He’s even hit up the Hollywood sign in California, his first mosaic going on the letter D in 1991. He has since placed one on each of the other letters.

Photo: Groume


No mosaics here, but nonetheless they are 13 of the Coolest Art Installations in the History of Burning Man.

Have you seen any cool mosaics during your travels? Let us know in the comments below.

About The Author

Carlo Alcos

Carlo is the Dean of Education at MatadorU and a Managing Editor at Matador. Like him on Facebook and follow him on Twitter. He lives in Nelson, British Columbia.

  • Julie


    Fun topic for a photo essay.
    I should have thought about this earlier, but Mexico City has some incredible mosaics as well. One of the most impressive, in my opinion, was done by Juan O’Gorman, and it’s the total building mosaic of the Central Library at UNAM, the National Autonomous University of Mexico. You can see a photo of it here:

    According to a history I read about the mosaic, most of the pieces were sourced from Mexico.

  • pam

    There’s impressive because of aesthetic value and there’s impressive because of context.

    Up at Masada, a “last stand” site in Israel where an extremist Jewish population held out against the Romans, there’s quite a lot of lovely mosaic work. Here you are, holed up with your cult family against a bunch of marauding Romans and you think to yourself, you know what we need? Some nice tile work for our bathhouse.

    THAT is impressive dedication to mosaic.

  • Tim Patterson

    The Madaba mosaic underwhelmed me when I was there last month – it’s impressive mostly because it’s so old, not because of the artistry.

  • Carlo Alcos

    Thanks Julie…Tim/Pam, yes I was definitely thinking of the context as I researched and wrote this. Some were more for the history, some for the grandeur.

    And yes Pam, I’m sure that’s exactly what they were thinking ;)

    I think my favourite one is that house in France. If you haven’t clicked through to that link you should, it’s pretty amazing. Next time I’m in France I’m definitely making my way there.

    • Kristin Conard

      Yeah, the one in Chartres was crazy amazing! So incredible!

  • Bill Hoppes

    The mosaics at the Church of the Savior on Spilled Blood in St. Petersburg Russia are spectacular and not to be missed. When I first saw them I had to get closer to convince myself they weren’t paintings.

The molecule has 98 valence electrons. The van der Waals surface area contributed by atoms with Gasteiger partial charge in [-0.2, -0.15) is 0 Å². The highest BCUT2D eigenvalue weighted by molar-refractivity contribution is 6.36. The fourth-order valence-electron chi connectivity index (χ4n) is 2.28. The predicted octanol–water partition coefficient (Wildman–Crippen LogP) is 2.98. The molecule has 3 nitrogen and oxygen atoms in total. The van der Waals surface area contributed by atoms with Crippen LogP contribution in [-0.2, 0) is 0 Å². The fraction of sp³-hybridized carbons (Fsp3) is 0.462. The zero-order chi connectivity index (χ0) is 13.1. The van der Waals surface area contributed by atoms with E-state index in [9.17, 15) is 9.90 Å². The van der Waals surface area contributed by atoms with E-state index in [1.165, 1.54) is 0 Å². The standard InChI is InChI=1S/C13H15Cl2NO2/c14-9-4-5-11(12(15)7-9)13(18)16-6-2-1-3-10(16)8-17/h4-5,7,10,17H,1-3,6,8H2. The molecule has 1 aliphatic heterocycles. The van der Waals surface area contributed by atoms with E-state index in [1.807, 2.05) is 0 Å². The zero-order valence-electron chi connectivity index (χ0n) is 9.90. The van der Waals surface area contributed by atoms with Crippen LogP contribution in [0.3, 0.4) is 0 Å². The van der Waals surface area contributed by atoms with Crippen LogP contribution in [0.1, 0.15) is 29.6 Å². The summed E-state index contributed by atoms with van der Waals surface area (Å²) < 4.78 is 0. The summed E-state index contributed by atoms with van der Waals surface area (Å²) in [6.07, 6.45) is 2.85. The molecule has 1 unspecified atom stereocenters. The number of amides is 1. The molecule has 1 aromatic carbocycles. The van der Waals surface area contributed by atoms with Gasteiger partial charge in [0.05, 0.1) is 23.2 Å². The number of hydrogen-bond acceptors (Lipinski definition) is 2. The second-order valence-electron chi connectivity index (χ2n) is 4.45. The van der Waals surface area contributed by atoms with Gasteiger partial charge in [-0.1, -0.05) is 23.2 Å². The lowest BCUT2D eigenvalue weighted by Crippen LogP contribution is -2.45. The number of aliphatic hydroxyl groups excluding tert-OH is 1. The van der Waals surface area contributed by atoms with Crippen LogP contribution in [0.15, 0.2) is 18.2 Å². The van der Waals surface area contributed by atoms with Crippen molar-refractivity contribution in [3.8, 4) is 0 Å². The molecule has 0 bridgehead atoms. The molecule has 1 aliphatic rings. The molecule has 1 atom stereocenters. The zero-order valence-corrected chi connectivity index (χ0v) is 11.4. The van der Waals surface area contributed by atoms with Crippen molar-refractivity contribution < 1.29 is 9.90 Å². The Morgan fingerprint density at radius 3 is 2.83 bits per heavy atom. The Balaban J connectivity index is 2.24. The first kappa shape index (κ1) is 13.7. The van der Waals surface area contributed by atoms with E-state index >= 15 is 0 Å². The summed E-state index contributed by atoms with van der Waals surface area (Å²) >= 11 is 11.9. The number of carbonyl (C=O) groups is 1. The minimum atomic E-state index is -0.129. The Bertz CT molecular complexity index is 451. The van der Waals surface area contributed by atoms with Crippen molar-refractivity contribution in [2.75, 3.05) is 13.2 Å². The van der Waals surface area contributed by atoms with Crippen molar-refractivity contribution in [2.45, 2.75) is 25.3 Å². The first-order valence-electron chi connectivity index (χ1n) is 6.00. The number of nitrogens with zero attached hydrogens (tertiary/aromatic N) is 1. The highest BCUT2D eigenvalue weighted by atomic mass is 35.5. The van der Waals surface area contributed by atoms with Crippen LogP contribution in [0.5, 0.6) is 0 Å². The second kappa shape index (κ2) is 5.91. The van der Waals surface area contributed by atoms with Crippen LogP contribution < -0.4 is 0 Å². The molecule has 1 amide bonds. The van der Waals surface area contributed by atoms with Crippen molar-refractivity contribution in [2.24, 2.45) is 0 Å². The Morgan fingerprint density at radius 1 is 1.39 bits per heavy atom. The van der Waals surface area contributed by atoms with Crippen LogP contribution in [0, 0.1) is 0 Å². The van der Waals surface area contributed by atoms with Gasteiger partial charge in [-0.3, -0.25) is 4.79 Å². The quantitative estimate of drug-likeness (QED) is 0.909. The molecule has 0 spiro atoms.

• Carlo Alcos

      Thanks Bill. I was there in 2008 but didn’t actually go inside the church. Just admired it from the outside.

  • John O’Brien

    Take a look at

    You will find mosaics from all around the world.


  • Jean

    Since Vancouver British Columbia has milder weather than most of Canada, we do not experience pavement/ground heave. Hence, we have lots of different mosaic outdoor art.

    Sampling here:

    Not sure about other North American cities, but surely we have lots in terms of diverse subject matte in public mosaic art because of our multicultural integration which affects conscious multi-faceted artistic expression, flora and fauna (sea, land and sky), etc.

  • Jean

    John: The mosaic atlas link is missing several hundred different mosaic art installations all over City of Vancouver (and suburbs, North Vancouver, Surrey, etc.) which is why I gave some web links.

  • M.A.

    I really loved your post.
    I would have some additions to the list.

    1. Kariye Camii or Chora Monastery in Istanbul: Byzantine mosaic masterpieces
    2. Dafni in Attiki, Greece
    3. Olynthos and Pella for pebble mosaics, Greece
    4. Mosaics by Saimir Strati – entered the Guinness world of records
    5. Palea Paphos, ancient mosaic site in Cyprus

    and many more

    visit :

    • Carlo Alcos

      Fantastic. Thanks for the link.

  • jimpower mosaicmannyc

    dont for get   MOSAIC MAN NYC   25 years 3 miles public  nyc street lights…… lore….04     mosaic man jim power …longest lasting gurrilla  art in nyc

  • Tmj Headaches

    Shoulodn’t these be categorized as a ‘world wonder’? They are amazing. I recently visited Cyprus and visited some of their mosaic which are some of the oldest in the world. Not only old but in amazing condition. I also recently saw this site that has a number of excellent reproductions of famous mosaics to buy.